Jonathan Ingram's picture

Todd Usry of Breckenridge Brewery

Todd Usry is one of the new faces of craft beer, even though he’s been working at Breckenridge Brewery since 1990 when he started as a delivery truck driver for what was then a 3,000-barrel brewpub in one of Colorado’s ski towns.

As the recently named president at Breckenridge, Usry is committed to maintaining the quality and innovation that helped the brewery become one of the top brands in its beer-crazy home state and on the national scene. And, oh yes, he’ll be working in The High End division of Anheuser-Busch InBev.

It’s the recent acquisition by the world’s largest brewery that has reshaped Usry’s role in the brewing world. He’s still committed to flavorful and authentic beer, but many people who support craft beer think ownership by a mega brewer is anathema to the mission. There is the fear that mega brewers will try to muscle out independent regional operations as they did midway into the 20th Century, when America was turned into a light lager desert.

That lagering of the beer universe ultimately created the craft beer counter-revolution led by independent brewers who fought for two decades to gain a foothold against the big brewers. Working his way up to brewmaster and then brewery director at the new $36-million Breckenridge farmhouse-style brewery in Littleton, Colorado by “hard work, initiative and luck,” Usry was a front line soldier in the revolution.

Then came the offer from AB-InBev and The High End division, which already operated formerly independent brands such as Elysian in Washington, 10-Barrel in Oregon and Goose Island in Chicago. In a classic case of how the craft mission suddenly gets turned upside down, Usry was outvoted by partners who wanted to sell.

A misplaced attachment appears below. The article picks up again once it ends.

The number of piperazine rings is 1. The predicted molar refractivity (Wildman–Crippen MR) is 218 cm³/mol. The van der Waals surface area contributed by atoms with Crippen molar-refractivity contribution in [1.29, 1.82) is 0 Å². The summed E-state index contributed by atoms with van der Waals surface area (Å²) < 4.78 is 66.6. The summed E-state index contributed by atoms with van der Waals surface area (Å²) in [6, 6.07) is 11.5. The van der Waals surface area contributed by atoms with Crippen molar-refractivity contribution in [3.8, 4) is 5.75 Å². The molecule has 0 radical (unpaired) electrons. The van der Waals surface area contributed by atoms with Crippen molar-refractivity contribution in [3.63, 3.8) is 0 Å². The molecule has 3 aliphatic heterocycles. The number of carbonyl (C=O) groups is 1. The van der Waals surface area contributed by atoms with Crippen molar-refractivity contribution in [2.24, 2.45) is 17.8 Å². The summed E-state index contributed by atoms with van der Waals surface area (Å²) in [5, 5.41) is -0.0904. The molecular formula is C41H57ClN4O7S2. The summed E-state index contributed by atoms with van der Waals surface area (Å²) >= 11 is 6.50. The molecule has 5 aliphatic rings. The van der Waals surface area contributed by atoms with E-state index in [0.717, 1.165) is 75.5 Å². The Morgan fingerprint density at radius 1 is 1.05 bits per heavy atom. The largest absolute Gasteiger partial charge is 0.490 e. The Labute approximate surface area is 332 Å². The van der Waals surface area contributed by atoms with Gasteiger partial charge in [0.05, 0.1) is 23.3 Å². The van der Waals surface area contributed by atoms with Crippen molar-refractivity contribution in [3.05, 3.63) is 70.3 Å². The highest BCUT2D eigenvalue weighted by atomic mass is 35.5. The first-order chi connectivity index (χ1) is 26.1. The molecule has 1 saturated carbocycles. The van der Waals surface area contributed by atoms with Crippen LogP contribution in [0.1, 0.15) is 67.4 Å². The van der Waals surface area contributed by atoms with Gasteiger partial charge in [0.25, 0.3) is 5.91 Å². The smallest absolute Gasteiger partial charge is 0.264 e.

The Breckenridge crew circa 1993. Usry (in center, seated) started working for the brewery in 1990 as a delivery truck driver. 

Having combined two Denver-based brewpub operations in 2010 to create Breckenridge-Wynkoop LLC, owners Ed Cerkovnik and Lee Driscoll decided to sell their interest in the production brewing business to concentrate on the restaurants.

Other shareholders were involved, but essentially Usry was outvoted. Having just spent the better part of two years building a new, state-of-the-art destination brewery on the banks of the Platte River south of Denver, Usry was angered by his partners’ decision to sell. Then the strongest offer came from The High End.

“I had mixed emotions for sure, especially when I learned we were sitting down with Anheuser Busch’s High End team,” said Usry. “I’ve been fiercely craft my entire career – a quarter of a century – you can imagine my first, initial thoughts. After meeting with those guys several times I absolutely became a believer in what they’re trying to do. What they’re trying to do is not take over the craft world. That’s not their ambition. They’re trying to participate in it. I think it’s a smart play on their part.”

The easy conclusion is that Usry, who became president as a result of a deal conservatively estimated to be worth $100 million, sold out. But he sees it as an opportunity to sustain the commitment to the employees at Breckenridge and to bring more flavorful beer to the marketplace.

“The most important thing to me is my people, as clichéd as that might sound,” he said. “I’m incredibly proud of the people here. I’ve got people who have been here 24 years and I’ve got several people who have been here over 15 years. We’re extremely close. We go through all the highs and lows of life together. I’m really proud of the beers we make, I’m really proud of the creative steps we’ve made with our beers over the last five to seven years with all the new entries and all the barrel-aging stuff we’ve done. I’m real proud of all of that, but what I’m most proud of is my co-workers and the team of people here. When The High End was here, I know they noticed that and they told me they noticed. That probably is the best compliment I can get.”